Resolute Square

The Proud Boys Will Continue to Mainstream Hate

"The Proud Boys have become a conduit for the infusion of extremist energies into American public life and the Republican party," writes Ruth Ben-Ghiat. And they're not going away.
Credit: Becker1999/Wikimedia Commons
Published:September 6, 2023

Published with the generous permission of Ruth Ben-Ghiat. Read all of her outstanding writing in her Lucid newsletter.

By Ruth Ben-Ghiat

17 years for Joe Biggs. 15 years for Zachary Rehl. 18 years for Ethan Nordean. And now 22 years for Enrique Tarrio. Could the lengthy prison sentences given to leaders of the far-right Proud Boys for their involvement in the Jan. 6 coup attempt curb the group's influence? After all, Tarrio was the group's former leader, and Biggs a successor, while Rehl and Nordean organized the Philadelphia and Seattle-area groups. While the prospect of long spells behind bars could deter some from violent actions, the Proud Boys as a whole are not going to disappear anytime soon.

That's because the Proud Boys have become a conduit for the infusion of extremist energies into American public life and the Republican party. While they will need to rebuild their leadership, collectively the Proud Boys will likely play a larger role in Republican politics at the local level as well as acting as a de facto paramilitary wing of the Republican party.

A Proud Boy supporter at a Second Amendment rally in Salem, Oregon, May 1, 2021. Paula Bronstein/AP Photo.

The landscape of hate groups in the United States is changing. A 2022 report found that while the total number of hate groups is declining—older groups such as the Ku Klux Klan are not as popular—some groups are seeing a surge in membership. The Proud Boys is one. "They remain one of the most active —and most violent—far-right groups in the country," says Sam Jones of the Armed Conflict Event & Data Location Project.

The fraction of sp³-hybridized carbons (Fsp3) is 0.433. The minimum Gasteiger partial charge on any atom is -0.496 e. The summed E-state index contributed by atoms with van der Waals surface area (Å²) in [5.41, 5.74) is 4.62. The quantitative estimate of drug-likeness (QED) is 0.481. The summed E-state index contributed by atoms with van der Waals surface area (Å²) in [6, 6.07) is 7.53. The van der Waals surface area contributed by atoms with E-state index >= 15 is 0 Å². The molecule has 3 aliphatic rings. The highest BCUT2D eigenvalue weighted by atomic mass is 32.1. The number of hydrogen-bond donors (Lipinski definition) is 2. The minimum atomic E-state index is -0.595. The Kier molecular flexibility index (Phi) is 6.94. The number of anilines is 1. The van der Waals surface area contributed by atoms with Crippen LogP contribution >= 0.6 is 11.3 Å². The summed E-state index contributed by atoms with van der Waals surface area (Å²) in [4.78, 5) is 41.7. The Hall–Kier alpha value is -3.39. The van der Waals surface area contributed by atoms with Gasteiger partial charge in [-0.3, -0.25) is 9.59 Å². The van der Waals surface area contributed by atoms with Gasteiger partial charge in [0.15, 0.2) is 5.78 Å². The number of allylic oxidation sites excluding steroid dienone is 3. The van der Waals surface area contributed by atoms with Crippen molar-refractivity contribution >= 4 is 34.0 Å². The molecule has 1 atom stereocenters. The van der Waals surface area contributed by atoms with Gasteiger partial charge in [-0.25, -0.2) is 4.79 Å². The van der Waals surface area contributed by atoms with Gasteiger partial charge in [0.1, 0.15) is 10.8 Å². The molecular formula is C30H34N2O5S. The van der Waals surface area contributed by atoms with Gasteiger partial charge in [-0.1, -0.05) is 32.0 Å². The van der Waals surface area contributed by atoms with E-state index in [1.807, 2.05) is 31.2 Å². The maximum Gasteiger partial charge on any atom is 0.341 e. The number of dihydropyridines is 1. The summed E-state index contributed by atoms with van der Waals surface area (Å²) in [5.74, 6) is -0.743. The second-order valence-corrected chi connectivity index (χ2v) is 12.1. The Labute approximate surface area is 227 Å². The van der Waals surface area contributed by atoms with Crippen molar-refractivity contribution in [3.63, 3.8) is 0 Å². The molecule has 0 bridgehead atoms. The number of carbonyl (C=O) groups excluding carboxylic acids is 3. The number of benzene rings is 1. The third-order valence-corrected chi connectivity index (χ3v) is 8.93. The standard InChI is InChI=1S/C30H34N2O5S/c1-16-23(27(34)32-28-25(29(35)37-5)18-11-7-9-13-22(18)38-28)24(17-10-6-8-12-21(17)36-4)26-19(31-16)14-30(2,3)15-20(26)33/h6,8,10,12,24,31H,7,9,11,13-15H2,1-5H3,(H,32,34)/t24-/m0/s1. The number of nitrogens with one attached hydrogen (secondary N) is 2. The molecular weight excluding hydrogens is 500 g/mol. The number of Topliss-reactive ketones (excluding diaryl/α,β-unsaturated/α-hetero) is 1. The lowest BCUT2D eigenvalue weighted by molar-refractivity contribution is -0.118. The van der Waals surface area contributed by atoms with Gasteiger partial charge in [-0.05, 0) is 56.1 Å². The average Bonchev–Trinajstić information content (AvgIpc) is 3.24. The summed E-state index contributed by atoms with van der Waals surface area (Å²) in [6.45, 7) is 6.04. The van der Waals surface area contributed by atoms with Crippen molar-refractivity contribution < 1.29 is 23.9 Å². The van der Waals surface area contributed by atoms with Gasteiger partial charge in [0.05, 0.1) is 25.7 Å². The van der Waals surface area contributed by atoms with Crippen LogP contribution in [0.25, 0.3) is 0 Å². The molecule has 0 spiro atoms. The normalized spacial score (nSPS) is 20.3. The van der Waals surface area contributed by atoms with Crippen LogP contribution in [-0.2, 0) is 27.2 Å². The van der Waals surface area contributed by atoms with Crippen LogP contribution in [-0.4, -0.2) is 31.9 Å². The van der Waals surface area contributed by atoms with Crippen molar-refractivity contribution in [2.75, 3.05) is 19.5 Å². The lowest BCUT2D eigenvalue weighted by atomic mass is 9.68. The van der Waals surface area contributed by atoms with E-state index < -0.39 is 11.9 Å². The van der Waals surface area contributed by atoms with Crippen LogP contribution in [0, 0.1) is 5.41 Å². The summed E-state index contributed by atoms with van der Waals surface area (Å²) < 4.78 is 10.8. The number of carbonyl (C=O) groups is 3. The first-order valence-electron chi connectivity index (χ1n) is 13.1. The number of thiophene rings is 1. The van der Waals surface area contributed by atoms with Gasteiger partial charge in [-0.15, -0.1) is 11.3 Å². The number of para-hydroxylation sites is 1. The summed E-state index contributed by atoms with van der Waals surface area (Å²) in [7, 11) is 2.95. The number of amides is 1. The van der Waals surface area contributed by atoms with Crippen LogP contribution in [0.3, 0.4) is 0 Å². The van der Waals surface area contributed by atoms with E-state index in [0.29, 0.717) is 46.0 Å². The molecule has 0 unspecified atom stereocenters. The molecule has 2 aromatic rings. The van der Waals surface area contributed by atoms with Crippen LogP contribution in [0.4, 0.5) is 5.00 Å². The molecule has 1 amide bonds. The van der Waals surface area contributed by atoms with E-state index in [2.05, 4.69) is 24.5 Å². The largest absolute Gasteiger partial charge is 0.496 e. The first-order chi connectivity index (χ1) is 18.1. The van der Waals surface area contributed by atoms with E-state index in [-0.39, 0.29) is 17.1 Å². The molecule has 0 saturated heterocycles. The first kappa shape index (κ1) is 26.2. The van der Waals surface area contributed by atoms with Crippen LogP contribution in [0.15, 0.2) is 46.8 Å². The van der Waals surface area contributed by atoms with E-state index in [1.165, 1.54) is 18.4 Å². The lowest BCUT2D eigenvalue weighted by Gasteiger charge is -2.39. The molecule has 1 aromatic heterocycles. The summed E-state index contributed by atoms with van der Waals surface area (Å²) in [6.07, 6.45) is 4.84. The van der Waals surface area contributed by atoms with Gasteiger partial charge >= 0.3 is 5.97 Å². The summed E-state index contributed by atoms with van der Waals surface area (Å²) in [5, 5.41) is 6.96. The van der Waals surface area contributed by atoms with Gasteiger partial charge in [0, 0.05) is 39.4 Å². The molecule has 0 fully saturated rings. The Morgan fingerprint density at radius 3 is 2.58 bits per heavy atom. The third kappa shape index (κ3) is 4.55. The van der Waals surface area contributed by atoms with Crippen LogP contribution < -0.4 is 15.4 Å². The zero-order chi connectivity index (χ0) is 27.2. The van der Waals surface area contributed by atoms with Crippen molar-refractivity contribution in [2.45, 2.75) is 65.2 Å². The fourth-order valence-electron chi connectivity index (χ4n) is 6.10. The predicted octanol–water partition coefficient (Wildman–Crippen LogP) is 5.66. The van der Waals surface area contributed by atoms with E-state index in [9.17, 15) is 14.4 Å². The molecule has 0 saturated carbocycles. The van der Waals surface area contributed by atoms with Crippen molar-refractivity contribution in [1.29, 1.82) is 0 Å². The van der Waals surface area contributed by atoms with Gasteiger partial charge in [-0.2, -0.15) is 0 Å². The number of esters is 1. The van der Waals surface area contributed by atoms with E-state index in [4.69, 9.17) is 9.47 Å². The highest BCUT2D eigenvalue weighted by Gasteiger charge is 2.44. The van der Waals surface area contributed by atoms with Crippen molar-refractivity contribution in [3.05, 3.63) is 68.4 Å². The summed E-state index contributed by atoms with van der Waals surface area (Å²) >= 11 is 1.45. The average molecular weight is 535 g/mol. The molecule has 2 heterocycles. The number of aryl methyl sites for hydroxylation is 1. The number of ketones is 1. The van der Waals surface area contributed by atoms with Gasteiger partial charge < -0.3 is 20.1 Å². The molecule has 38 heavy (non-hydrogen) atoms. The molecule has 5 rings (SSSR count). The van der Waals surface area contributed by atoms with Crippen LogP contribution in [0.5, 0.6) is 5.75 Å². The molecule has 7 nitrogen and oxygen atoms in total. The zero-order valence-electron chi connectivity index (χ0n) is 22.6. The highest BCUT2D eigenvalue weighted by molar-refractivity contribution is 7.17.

Because the Proud Boys’ organizational structure is less hierarchical than many other such groups, "decapitation," as the counter-terrorism approach of targeting leaders is called, affects them less (in contrast, the Oath Keepers have declined in strength a bit after its leader Stewart Rhodes received an 18-year prison sentence for seditious conspiracy). The Proud Boys, which were founded just seven years ago, have also been able to pivot to new targets, such as LGBTQ people, more easily than older groups.

Yet the true secret of the Proud Boys' success is their relationships with Republican politicians and operatives, from Rep. Matt Gaetz (R-FL) to Roger Stone and Michael Flynn. "What's happening now is there are softer barriers between the mainstream Republican party and the fringe far right,” Michael Edison Hayden, a Senior Investigative Reporter for the Southern Poverty Law Center, told me in 2022. "Radicalization through the Internet has eroded those barriers, to the point that after Jan. 6 one could argue that they've broken down altogether."

GOP politicians who share the Proud Boys’ white supremacist views have found them to be useful tools for radicalization (attending rallies, including as security, is good for recruitment), and subversion of all sorts, although a scheme by Rep. Paul Gosar (R-AZ) to reportedly deploy Proud Boys to block certification of the results of the 2020 election in Arizona did not bear fruit.

It's telling that former president Donald Trump singled out this group and not others as his foot soldiers during a 2020 presidential debate. His comment, "Proud Boys, stand back and stand by," caused a surge in membership and cemented the group’s devotion to him, just as it was intended to do.

Today's playbook for far-right insurrections, activated by Trump in the United States and by Jair Bolsonaro in Brazil, requires a civilian army of thugs at the ready. Trump cultivated the Proud Boys, and on Jan. 6, when "stand by" became "fight like hell," they were on the front lines.

In the wake of the failed coup, some Proud Boys have moved into politics: in 2022, at least half a dozen Proud Boys had seats on the Miami-Dade Republican Executive Committee. The Proud Boys will likely increase their presence in Republican politics at the local level as the fusion of the GOP with the most extremist elements of American society continues. In the meantime, their leaders will be locked up for a very long time.